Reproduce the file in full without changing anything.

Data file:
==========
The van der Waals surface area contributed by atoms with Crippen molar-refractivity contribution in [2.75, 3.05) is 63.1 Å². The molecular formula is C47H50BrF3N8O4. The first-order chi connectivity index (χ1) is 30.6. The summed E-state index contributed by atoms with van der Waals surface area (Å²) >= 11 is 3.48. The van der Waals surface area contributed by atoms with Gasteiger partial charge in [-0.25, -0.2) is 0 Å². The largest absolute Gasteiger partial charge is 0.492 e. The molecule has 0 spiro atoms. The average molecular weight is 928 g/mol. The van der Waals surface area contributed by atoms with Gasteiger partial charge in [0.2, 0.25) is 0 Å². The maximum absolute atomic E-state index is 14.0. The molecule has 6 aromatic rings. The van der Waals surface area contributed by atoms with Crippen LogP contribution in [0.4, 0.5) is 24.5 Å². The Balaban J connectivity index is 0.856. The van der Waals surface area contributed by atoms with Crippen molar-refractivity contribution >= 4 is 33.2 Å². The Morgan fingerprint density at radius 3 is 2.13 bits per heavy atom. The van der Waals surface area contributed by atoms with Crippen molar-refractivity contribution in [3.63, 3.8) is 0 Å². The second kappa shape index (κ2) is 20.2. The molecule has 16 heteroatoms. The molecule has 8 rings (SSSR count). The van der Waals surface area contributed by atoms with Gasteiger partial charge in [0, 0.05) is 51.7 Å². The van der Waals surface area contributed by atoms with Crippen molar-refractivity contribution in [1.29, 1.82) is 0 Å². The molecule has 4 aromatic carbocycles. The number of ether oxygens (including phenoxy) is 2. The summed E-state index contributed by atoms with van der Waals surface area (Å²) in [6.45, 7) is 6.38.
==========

The van der Waals surface area contributed by atoms with Crippen molar-refractivity contribution in [2.75, 3.05) is 63.1 Å². The molecular formula is C47H50BrF3N8O4. The first-order chi connectivity index (χ1) is 30.6. The summed E-state index contributed by atoms with van der Waals surface area (Å²) >= 11 is 3.48. The van der Waals surface area contributed by atoms with Gasteiger partial charge in [-0.25, -0.2) is 0 Å². The largest absolute Gasteiger partial charge is 0.492 e. The molecule has 0 spiro atoms. The average molecular weight is 928 g/mol. The van der Waals surface area contributed by atoms with Gasteiger partial charge in [0.2, 0.25) is 0 Å². The maximum absolute atomic E-state index is 14.0. The molecule has 6 aromatic rings. The van der Waals surface area contributed by atoms with Crippen LogP contribution in [0.4, 0.5) is 24.5 Å². The Balaban J connectivity index is 0.856. The van der Waals surface area contributed by atoms with Crippen molar-refractivity contribution >= 4 is 33.2 Å². The Morgan fingerprint density at radius 3 is 2.13 bits per heavy atom. The van der Waals surface area contributed by atoms with Crippen molar-refractivity contribution in [3.63, 3.8) is 0 Å². The second kappa shape index (κ2) is 20.2. The molecule has 16 heteroatoms. The molecule has 8 rings (SSSR count). The van der Waals surface area contributed by atoms with Gasteiger partial charge in [0, 0.05) is 51.7 Å². The van der Waals surface area contributed by atoms with Crippen molar-refractivity contribution in [1.29, 1.82) is 0 Å². The molecule has 4 aromatic carbocycles. The number of ether oxygens (including phenoxy) is 2. The summed E-state index contributed by atoms with van der Waals surface area (Å²) in [6.45, 7) is 6.38.